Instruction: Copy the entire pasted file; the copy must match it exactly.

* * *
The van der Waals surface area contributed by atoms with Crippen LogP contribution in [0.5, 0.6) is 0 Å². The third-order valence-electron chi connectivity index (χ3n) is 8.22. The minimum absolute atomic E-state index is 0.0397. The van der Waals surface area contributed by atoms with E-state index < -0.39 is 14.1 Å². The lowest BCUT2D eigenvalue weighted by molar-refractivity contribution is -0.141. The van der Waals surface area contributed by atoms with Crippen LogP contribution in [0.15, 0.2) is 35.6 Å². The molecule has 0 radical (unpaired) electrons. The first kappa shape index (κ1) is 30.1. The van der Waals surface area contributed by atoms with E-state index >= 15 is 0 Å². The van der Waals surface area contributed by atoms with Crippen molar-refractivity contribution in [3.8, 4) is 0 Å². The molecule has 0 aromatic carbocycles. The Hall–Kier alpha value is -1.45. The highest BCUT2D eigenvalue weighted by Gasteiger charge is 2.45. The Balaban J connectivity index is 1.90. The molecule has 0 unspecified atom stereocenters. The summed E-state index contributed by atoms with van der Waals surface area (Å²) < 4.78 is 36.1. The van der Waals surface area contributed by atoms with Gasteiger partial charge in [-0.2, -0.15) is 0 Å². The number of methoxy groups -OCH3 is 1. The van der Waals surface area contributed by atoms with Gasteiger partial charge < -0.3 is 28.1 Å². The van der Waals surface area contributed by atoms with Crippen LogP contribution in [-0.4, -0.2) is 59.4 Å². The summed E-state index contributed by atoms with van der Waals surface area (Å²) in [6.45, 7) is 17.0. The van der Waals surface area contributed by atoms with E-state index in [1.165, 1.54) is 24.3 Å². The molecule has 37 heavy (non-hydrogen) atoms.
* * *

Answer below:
The van der Waals surface area contributed by atoms with Crippen LogP contribution in [0.5, 0.6) is 0 Å². The third-order valence-electron chi connectivity index (χ3n) is 8.22. The minimum absolute atomic E-state index is 0.0397. The van der Waals surface area contributed by atoms with E-state index < -0.39 is 14.1 Å². The lowest BCUT2D eigenvalue weighted by molar-refractivity contribution is -0.141. The van der Waals surface area contributed by atoms with Crippen LogP contribution in [0.15, 0.2) is 35.6 Å². The molecule has 0 radical (unpaired) electrons. The first kappa shape index (κ1) is 30.1. The van der Waals surface area contributed by atoms with E-state index >= 15 is 0 Å². The van der Waals surface area contributed by atoms with Crippen molar-refractivity contribution in [3.8, 4) is 0 Å². The molecule has 0 aromatic carbocycles. The Hall–Kier alpha value is -1.45. The highest BCUT2D eigenvalue weighted by Gasteiger charge is 2.45. The Balaban J connectivity index is 1.90. The molecule has 0 unspecified atom stereocenters. The summed E-state index contributed by atoms with van der Waals surface area (Å²) < 4.78 is 36.1. The van der Waals surface area contributed by atoms with Gasteiger partial charge in [-0.2, -0.15) is 0 Å². The number of methoxy groups -OCH3 is 1. The van der Waals surface area contributed by atoms with Gasteiger partial charge < -0.3 is 28.1 Å². The van der Waals surface area contributed by atoms with Crippen LogP contribution in [-0.4, -0.2) is 59.4 Å². The summed E-state index contributed by atoms with van der Waals surface area (Å²) in [6.45, 7) is 17.0. The van der Waals surface area contributed by atoms with E-state index in [1.165, 1.54) is 24.3 Å². The molecule has 37 heavy (non-hydrogen) atoms.